04 Mar 2015

Schooling and Interest

When students study what interests them, their work develops a natural, invigorating flow. They engage creatively with their topic, ask their own questions and pursue answers to their own satisfaction. They remember what matters.

When someone else chooses their work, students may not find much of personal relevance. The learning becomes a chore, the students’ feelings become an obstacle to the learning, and energy is drained.

I am reminded of the title of a book: The Student Resistance Handbook. While I am not advocating any action described in the book (which I have not even read), both the title and the description point to a problem:

The Student Resistance Handbook provides students with information on how they can effectively fight back against their school and work towards abolishing this abusive and oppressive institution.

Really, is it that bad?

Ask yourself this: What is school for? If it is for learning, what is being learned, and is that the same as what is being taught? If you are a parent, what sorts of things does your child share with you about school? Does he or she pursue a topic at home because school has kindled a greater interest? Do you hear lots of complaints? Does your child tell you about every rule transgression that someone else has made? How valuable are the subjects, and is your child getting the value that the system claims to deliver? Is your child happy? Does your child find personal meaning in what he or she does? Is he or she proud of accomplishments?

There are certainly some excellent schools, and I hope your child is in one of them. If not, you may wish to look at alternatives. There may be a better public school, or you may wish to research homeschooling and alternative schools. Two places to start are the lists of organizations at Home Education Magazine and the Alternative Education Resource Organization.

Before schooling became compulsory, before truancy officers, children went to school for one of two reasons: either they wanted to or their parents wanted them to. In either case, the student could be expelled, not just for a day or a week, but for good. That eliminated a good number of discipline problems. Furthermore, many schools required that a student be able to read before they could be enrolled. Since reading was taught at home, when they entered school, children were more or less ready for written assignments. That reduced the stress on the teacher and the other children, as children could work more independently from the beginning.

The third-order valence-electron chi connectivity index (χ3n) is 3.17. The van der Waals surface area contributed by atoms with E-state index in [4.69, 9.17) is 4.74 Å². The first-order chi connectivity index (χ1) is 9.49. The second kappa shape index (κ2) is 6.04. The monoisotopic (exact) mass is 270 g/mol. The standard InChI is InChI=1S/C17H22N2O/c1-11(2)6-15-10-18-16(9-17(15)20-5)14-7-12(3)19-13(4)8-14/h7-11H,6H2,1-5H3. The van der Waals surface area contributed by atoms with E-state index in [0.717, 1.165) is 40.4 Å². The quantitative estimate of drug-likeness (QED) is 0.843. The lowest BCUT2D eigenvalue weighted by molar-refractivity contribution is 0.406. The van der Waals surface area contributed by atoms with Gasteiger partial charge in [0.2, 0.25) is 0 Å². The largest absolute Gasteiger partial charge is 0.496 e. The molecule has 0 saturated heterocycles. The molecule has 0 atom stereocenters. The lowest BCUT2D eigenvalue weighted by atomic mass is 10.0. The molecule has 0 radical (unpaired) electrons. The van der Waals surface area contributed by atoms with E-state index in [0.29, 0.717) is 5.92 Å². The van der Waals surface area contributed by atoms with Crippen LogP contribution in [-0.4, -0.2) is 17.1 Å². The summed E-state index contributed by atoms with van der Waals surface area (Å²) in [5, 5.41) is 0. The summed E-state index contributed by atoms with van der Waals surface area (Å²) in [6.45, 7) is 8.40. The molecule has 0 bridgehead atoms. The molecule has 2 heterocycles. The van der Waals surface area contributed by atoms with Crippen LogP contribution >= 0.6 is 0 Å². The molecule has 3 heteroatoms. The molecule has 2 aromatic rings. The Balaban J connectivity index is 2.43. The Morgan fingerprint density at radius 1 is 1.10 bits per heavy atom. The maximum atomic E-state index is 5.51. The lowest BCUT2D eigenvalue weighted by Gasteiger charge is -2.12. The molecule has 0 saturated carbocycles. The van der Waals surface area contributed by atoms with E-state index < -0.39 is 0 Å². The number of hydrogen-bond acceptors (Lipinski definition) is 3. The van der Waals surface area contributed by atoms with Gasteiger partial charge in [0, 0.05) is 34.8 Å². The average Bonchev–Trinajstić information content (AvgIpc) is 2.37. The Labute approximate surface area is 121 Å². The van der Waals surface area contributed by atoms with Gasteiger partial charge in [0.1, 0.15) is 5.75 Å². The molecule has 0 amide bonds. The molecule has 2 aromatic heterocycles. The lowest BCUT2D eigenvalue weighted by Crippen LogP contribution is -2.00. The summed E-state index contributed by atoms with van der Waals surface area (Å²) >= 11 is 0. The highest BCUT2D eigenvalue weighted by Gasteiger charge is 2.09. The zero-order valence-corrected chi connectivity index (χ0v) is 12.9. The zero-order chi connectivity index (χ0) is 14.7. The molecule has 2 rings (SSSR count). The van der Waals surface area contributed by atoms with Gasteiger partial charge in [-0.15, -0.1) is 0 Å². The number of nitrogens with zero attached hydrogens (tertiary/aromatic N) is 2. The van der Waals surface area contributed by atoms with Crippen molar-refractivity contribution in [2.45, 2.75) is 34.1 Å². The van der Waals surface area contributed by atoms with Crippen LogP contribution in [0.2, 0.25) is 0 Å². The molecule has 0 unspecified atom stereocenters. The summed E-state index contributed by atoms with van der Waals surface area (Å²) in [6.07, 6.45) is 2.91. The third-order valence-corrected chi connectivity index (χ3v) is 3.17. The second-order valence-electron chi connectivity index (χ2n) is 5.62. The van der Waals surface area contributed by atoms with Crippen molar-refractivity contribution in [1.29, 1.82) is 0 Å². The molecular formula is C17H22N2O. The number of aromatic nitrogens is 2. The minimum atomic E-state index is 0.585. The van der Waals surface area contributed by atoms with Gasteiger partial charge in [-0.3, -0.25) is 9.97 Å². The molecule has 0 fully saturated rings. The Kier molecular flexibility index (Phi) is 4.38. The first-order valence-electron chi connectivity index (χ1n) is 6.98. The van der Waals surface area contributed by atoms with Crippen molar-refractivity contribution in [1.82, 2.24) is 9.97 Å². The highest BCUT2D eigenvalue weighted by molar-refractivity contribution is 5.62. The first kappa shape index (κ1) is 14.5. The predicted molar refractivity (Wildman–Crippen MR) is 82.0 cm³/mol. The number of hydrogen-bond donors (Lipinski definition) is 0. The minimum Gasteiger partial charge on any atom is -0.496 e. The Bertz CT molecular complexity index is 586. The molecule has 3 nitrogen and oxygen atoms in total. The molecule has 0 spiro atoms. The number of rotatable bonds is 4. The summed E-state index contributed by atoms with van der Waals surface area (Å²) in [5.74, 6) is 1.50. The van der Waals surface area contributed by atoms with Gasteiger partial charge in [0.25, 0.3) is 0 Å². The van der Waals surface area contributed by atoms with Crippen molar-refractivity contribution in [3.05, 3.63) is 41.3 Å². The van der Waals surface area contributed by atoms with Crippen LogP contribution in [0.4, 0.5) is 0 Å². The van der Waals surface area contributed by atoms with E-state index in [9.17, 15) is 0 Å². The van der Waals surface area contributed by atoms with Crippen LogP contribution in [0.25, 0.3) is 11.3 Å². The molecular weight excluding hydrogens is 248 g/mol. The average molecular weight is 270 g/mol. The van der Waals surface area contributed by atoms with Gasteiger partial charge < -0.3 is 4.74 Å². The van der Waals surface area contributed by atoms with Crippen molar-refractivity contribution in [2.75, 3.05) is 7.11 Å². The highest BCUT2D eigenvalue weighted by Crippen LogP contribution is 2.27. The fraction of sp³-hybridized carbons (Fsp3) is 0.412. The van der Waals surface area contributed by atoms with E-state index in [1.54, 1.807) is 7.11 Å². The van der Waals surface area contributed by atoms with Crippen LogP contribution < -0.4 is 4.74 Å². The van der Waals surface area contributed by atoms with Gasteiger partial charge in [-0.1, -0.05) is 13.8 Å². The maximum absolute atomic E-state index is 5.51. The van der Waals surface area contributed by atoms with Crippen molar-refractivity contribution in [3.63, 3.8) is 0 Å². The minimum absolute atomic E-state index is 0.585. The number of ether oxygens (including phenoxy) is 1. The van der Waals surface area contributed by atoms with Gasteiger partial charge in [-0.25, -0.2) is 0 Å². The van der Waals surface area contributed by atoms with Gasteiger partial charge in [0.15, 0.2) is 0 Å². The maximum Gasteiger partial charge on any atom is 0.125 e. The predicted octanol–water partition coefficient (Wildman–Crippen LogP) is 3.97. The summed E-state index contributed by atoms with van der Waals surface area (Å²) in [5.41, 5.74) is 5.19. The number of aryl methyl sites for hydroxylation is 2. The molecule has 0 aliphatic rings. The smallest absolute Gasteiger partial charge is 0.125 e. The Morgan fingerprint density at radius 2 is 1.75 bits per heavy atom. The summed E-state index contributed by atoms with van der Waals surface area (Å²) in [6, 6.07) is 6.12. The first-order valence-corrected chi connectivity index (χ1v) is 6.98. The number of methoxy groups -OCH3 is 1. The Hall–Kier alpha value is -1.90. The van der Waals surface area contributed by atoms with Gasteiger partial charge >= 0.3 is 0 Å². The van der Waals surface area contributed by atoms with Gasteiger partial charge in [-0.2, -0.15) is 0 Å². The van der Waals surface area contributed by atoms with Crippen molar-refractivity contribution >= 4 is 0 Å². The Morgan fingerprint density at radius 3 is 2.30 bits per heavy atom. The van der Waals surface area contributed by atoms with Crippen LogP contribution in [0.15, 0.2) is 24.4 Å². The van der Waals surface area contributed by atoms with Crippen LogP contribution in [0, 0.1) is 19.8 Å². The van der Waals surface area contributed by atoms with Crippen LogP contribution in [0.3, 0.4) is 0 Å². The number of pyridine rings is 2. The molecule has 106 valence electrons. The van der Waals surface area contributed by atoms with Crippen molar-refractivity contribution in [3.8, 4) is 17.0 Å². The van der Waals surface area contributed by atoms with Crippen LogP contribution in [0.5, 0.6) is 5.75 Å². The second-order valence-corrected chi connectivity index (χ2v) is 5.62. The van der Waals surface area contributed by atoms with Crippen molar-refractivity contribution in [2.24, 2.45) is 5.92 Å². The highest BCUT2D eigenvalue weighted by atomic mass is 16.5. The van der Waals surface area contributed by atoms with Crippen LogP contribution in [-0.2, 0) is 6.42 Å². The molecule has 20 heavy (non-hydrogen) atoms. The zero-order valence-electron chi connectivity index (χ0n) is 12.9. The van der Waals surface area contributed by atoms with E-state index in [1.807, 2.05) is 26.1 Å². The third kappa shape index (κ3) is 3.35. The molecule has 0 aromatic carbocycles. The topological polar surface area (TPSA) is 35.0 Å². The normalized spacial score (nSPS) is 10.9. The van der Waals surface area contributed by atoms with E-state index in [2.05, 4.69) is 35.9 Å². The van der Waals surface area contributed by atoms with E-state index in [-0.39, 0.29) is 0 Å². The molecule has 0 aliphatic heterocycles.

(Children work independently in Montessori preschools without necessarily knowing how to read, but such schools enroll one or two new students a week throughout the school year and have an abundance of interesting hands-on materials for students to explore. Therefore teachers can take the time to teach new students individually how to work peacefully within the environment. Few US Kindergartens have that luxury, as a classroom full of new students all start their first day together.)

School became compulsory with the growing fear that new, largely non-English-speaking immigrants (such as the Irish and the Italians) would disrupt the newly-established “American way of life” that was developing with the Industrial Revolution. The desire was not only for factory workers who could follow and read instructions in English, but also for ones who would not cause any trouble. The factory model of efficiency and obedience was then applied to schools, downgrading inquiry and upgrading conformity.

Although attempts have been made to transform education to meet the needs of children, honoring how they actually grow and learn, we still have a dominant educational system that starts not with child’s needs, but rather with content that adults think they ought to have mastered by Grade 12, broken up into grade levels and simplified according to age. Does that mean it will engage the child mentally, physically, emotionally, or spiritually? Perhaps not. Will it help him or her pursue an adult life with integrity, purpose, and satisfaction? Will the student have ample opportunities for exploring and refining personal interests and connecting with others, or will he or she have to put personal interests aside until the age of 18?

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